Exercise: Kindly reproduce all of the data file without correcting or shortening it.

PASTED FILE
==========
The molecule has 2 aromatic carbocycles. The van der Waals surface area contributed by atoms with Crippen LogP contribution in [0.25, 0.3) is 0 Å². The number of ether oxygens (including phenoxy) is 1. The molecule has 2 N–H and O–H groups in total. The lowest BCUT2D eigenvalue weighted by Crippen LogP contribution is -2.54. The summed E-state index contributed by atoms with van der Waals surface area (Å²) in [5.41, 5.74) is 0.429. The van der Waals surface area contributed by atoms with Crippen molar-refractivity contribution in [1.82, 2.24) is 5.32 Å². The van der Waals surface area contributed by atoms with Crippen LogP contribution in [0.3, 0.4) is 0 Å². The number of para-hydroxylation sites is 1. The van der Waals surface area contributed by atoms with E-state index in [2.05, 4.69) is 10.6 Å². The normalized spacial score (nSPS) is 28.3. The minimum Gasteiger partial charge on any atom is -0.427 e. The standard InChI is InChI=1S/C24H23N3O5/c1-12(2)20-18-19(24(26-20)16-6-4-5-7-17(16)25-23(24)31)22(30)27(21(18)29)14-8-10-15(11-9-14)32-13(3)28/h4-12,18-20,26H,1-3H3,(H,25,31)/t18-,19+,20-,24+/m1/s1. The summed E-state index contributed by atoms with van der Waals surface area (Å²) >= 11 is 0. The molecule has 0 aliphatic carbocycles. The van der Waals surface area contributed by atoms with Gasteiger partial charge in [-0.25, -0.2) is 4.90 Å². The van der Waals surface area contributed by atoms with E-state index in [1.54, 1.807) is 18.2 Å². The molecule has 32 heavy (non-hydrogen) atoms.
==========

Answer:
The molecule has 2 aromatic carbocycles. The van der Waals surface area contributed by atoms with Crippen LogP contribution in [0.25, 0.3) is 0 Å². The number of ether oxygens (including phenoxy) is 1. The molecule has 2 N–H and O–H groups in total. The lowest BCUT2D eigenvalue weighted by Crippen LogP contribution is -2.54. The summed E-state index contributed by atoms with van der Waals surface area (Å²) in [5.41, 5.74) is 0.429. The van der Waals surface area contributed by atoms with Crippen molar-refractivity contribution in [1.82, 2.24) is 5.32 Å². The van der Waals surface area contributed by atoms with Crippen LogP contribution in [0.3, 0.4) is 0 Å². The number of para-hydroxylation sites is 1. The van der Waals surface area contributed by atoms with E-state index in [2.05, 4.69) is 10.6 Å². The normalized spacial score (nSPS) is 28.3. The minimum Gasteiger partial charge on any atom is -0.427 e. The standard InChI is InChI=1S/C24H23N3O5/c1-12(2)20-18-19(24(26-20)16-6-4-5-7-17(16)25-23(24)31)22(30)27(21(18)29)14-8-10-15(11-9-14)32-13(3)28/h4-12,18-20,26H,1-3H3,(H,25,31)/t18-,19+,20-,24+/m1/s1. The summed E-state index contributed by atoms with van der Waals surface area (Å²) >= 11 is 0. The molecule has 0 aliphatic carbocycles. The van der Waals surface area contributed by atoms with Gasteiger partial charge in [-0.25, -0.2) is 4.90 Å². The van der Waals surface area contributed by atoms with E-state index in [1.54, 1.807) is 18.2 Å². The molecule has 32 heavy (non-hydrogen) atoms.